Friday, January 26, 2007

Promoting BBQ Contests

I'm in favor of anything, anyone, and any idea(s) that will have a positive effect on the sport of bbq.

I enjoy the challenge of competing against others to prepare bbq samples that are judged the "best" at any given event. I enjoy traveling to new places and meeting new people. BBQ has been good to me. However, I am not in favor of policies, agendas, or people that create a windfall for one group of competitors and a disadvantage or difficulty for another group of competitors. I would like more and more people that see media coverage of bbq contests on Internet websites, on television programs like those on Food Network or Travel Channel, or in magazines/newspapers to become involved in the sport.

I've been reading some of the discussions over at The BBQ Forum with great interest this week. There have been many threads about the rumored and proposed "changing trends" in the professional sport of competing in KCBS sanctioned bbq contests.

I can see the pro's and con's of almost all the discussions and feel that discussions to generate new ideas are good. As anyone that has ever worked with or as a part of a large group or corporation knows, some of the best ideas come during informal casual conversation.

So....along those lines, I'd like to offer yet another idea for consideration.

Why not create a separate parking lot for RV's at bbq contests? I'm not referring to small trailers that serve as kitchens and commisaries, but rather to the large 35 and 40-plus foot rollling mega-mansions that are gaining popularity at contests. Some of the rigs are priced upwards of $750,000.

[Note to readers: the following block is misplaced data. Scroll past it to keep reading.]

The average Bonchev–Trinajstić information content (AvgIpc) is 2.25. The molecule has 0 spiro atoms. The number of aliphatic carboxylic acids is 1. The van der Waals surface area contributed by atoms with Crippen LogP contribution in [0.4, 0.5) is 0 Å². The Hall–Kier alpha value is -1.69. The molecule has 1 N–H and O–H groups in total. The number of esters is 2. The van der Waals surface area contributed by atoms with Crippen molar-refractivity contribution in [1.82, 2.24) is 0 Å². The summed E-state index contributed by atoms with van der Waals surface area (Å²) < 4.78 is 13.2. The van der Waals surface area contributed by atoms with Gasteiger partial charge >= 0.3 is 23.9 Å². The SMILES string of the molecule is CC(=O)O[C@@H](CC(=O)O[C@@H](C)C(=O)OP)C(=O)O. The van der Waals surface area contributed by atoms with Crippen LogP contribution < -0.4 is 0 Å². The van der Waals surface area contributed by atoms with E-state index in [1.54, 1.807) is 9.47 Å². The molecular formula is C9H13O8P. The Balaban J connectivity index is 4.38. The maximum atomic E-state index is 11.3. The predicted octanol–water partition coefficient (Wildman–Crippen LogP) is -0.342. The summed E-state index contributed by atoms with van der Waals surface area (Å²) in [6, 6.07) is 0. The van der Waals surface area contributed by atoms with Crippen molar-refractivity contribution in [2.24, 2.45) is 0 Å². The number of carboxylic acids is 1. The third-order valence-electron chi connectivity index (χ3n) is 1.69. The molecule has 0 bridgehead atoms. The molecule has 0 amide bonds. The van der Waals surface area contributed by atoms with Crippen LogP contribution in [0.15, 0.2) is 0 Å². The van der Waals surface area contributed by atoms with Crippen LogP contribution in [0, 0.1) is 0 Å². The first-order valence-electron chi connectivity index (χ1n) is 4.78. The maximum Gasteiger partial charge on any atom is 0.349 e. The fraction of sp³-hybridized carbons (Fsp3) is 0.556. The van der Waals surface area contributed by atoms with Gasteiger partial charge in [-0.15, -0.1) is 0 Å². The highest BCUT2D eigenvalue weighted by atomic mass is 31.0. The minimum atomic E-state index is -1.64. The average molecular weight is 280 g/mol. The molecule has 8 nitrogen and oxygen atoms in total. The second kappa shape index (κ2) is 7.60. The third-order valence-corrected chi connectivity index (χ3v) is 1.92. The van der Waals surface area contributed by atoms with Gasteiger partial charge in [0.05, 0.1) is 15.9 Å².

In my personal opinion, if I were a spectator attending a bbq contest with thoughts of future competion in the sport and I saw a row of luxury RV's at an event, I'd begin to question whether I could really afford the sport.

And if we want to promote the sport of bbq to spectators and potential sponsors at the bbq events, what better way to promote to free exchange of bbq information than to remove the RV's from the cooking area so competitors are more accessible for spectators who want to ask questions about our wonderful sport?

At the American Royal a few years ago I actually witnessed three RV's parked in a sort of triangle, which I'm sure was aimed at preventing passers-by from bothering the competitors. These were some of the "big" names of the sport who I looked up too at the time. It made me question how "approachable" we as contest competitors actually are. In this particular example at the American Royal it was the opposite; they were anything but approachable. They had made themselves "unapproachable" on purpose.

Oh well, I'll put my soap box away for today. Just some food for thought.

What do you think?

4 comments: said...

And some people live full-time in these $250k+ RVs. Is living in an RV, traveling and competing less acceptable than staying in a motel room while traveling and competing? Is a person somehow less a worthy competitor if they live in an RV rather than a $250k house?

These behemoths are full-time homes for many, many people, no different than your house. Does a competitor have to live in a dilapidated old school bus to be acceptable?

The BBQ Guy said...

One of the things that attracted me to the sport of competitive bbq was the idea that for the most part we all compete on a level playing field. There is minimal advantage to how much money one competitor has versus another.

I only brought this up because there is a certain number of potential future competitors and even sponsors that might get the wrong idea about how much it really costs to compete.

My wife and I are perfect examples. We competed for three years with the minimal equipment one could probably ever hope to use--F-150, WSM, and Backwoods Smoker, a cot, a couple of tables, a canopy, and some dish washing supplies. We spent about $1,700 for the equipment and often performed better than those with more expensive equipment. I do believe it's the cook that counts most, not the equipment.

I am not saying it's bad to live in an RV. I was merely asking the question if potential future competitors and spectators would find us easier to approach if the RV's were parked in a separate parking lot at bbq events?

I think they would.

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